Supplementary Material for: Management of Acute Gastroenteritis in Children: A Systematic Review of Anthroposophic Therapies

Background: Acute gastroenteritis in children accounts for about 10% of hospital admissions and is still one of the major causes of death worldwide. As many children are treated with complementary and alternative medicine (CAM) and anthroposophic medicine, respectively, especially in Europe, the aim of this Review was to descriptively present published anthroposophic therapies applied for the treatment of acute gastroenteritis in childhood. Methods: A complex search strategy recording a broad spectrum of CAM therapies was developed to identify anthroposophic therapy options for the treatment of gastroenteritis in children. The search was conducted in 4 general scientific as well as 3 CAM-specific databases. Results: In total, 3,086 articles were identified and screened for anthroposophic related content. The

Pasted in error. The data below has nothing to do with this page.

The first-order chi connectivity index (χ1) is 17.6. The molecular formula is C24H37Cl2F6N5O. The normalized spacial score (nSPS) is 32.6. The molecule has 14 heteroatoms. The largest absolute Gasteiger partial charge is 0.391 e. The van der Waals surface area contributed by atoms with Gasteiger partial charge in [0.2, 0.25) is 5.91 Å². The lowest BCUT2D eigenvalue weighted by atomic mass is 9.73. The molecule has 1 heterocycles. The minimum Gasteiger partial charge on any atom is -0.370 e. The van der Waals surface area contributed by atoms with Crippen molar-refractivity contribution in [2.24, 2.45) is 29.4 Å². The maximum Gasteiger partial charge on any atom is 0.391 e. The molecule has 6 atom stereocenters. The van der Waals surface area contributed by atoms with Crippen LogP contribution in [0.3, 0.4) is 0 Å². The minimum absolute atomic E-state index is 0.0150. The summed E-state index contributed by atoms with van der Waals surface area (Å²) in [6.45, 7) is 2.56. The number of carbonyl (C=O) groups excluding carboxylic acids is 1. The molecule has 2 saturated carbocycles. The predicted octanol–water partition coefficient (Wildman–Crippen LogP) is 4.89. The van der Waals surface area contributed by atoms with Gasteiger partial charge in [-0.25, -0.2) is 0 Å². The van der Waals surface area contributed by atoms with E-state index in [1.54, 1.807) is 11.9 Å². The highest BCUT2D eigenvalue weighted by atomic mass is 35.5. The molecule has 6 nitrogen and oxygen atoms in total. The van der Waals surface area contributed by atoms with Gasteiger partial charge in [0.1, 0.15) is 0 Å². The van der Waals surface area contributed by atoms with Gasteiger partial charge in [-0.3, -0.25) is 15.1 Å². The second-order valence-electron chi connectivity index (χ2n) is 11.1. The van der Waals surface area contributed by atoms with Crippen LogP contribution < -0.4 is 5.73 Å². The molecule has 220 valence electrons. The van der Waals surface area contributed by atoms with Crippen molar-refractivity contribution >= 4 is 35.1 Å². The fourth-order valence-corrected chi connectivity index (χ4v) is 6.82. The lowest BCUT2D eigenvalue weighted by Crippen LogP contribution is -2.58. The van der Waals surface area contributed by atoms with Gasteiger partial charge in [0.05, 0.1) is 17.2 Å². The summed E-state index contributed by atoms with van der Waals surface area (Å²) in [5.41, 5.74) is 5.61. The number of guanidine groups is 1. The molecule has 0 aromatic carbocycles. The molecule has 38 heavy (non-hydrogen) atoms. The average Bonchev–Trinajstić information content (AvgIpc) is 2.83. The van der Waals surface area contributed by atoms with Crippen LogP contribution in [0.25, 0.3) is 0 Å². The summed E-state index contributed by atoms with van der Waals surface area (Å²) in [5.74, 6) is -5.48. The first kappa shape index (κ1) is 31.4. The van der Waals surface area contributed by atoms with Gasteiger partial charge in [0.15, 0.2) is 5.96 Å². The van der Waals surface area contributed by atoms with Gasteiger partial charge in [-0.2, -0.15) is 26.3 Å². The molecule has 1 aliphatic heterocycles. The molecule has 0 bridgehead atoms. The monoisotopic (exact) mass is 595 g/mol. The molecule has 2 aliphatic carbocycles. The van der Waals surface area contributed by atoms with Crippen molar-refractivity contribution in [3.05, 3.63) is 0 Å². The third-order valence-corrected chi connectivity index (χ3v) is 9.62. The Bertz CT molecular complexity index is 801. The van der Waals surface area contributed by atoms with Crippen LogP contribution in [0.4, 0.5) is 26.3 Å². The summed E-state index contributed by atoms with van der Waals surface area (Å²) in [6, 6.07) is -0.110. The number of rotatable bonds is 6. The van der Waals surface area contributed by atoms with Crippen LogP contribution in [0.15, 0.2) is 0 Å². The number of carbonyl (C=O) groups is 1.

majority of hits deal with nutritional/dietary therapies. Articles
considering anthroposophic approaches constitute only 3.1%
(7/227) of all CAM-related articles. Among these articles 2 observational studies, 3 experience reports and 2 reviews were identified. In the experience reports, a variety of anthroposophic remedies was recommended but mostly unsupported by scientific evidence. However, observational studies for the anthroposophic medications, Bolus alba comp. and Gentiana comp., were detected.
Additionally, studies investigating the efficacy and safety
of Chamomilla, Ipecacuanha, Podophyllum or Tormentilla preparations in homeopathy and phytomedicine, respectively, were presented. Conclusions: Most CAM-associated therapies for gastroenteritis in childhood comprise dietary recommendations. Studies concerning anthroposophic approaches and medications, respectively, are deficient. The results of this study underline that effort is needed to evaluate anthroposophic therapies in a clinical setting.